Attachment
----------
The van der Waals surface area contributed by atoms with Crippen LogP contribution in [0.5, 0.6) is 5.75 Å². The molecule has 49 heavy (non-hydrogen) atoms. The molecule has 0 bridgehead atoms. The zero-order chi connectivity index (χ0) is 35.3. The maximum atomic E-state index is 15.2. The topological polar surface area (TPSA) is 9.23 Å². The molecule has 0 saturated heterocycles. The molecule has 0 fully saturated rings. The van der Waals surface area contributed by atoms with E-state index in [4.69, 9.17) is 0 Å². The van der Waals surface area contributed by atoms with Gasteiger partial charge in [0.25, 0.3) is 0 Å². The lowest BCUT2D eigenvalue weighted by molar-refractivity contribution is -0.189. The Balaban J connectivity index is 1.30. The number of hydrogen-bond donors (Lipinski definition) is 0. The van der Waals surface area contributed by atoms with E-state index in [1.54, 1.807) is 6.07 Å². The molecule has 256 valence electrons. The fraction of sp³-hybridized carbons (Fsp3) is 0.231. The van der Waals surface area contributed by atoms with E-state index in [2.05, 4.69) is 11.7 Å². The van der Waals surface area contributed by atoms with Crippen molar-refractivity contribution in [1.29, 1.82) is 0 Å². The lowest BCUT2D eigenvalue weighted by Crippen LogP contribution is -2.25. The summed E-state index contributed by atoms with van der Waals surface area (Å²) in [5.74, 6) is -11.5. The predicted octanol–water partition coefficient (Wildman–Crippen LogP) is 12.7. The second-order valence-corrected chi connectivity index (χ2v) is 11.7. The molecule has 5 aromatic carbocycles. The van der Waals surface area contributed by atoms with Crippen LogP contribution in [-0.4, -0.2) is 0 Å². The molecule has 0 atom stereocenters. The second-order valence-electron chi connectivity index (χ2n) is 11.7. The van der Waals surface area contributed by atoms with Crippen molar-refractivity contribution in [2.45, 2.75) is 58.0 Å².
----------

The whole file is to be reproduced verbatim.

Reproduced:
The van der Waals surface area contributed by atoms with Crippen LogP contribution in [0.5, 0.6) is 5.75 Å². The molecule has 49 heavy (non-hydrogen) atoms. The molecule has 0 bridgehead atoms. The zero-order chi connectivity index (χ0) is 35.3. The maximum atomic E-state index is 15.2. The topological polar surface area (TPSA) is 9.23 Å². The molecule has 0 saturated heterocycles. The molecule has 0 fully saturated rings. The van der Waals surface area contributed by atoms with E-state index in [4.69, 9.17) is 0 Å². The van der Waals surface area contributed by atoms with Gasteiger partial charge in [0.25, 0.3) is 0 Å². The lowest BCUT2D eigenvalue weighted by molar-refractivity contribution is -0.189. The Balaban J connectivity index is 1.30. The number of hydrogen-bond donors (Lipinski definition) is 0. The van der Waals surface area contributed by atoms with E-state index in [1.54, 1.807) is 6.07 Å². The molecule has 256 valence electrons. The fraction of sp³-hybridized carbons (Fsp3) is 0.231. The van der Waals surface area contributed by atoms with E-state index in [2.05, 4.69) is 11.7 Å². The van der Waals surface area contributed by atoms with Crippen molar-refractivity contribution in [1.29, 1.82) is 0 Å². The lowest BCUT2D eigenvalue weighted by Crippen LogP contribution is -2.25. The summed E-state index contributed by atoms with van der Waals surface area (Å²) in [5.74, 6) is -11.5. The predicted octanol–water partition coefficient (Wildman–Crippen LogP) is 12.7. The second-order valence-corrected chi connectivity index (χ2v) is 11.7. The molecule has 5 aromatic carbocycles. The van der Waals surface area contributed by atoms with Crippen LogP contribution in [-0.4, -0.2) is 0 Å². The molecule has 0 atom stereocenters. The second-order valence-electron chi connectivity index (χ2n) is 11.7. The van der Waals surface area contributed by atoms with Crippen molar-refractivity contribution in [2.45, 2.75) is 58.0 Å².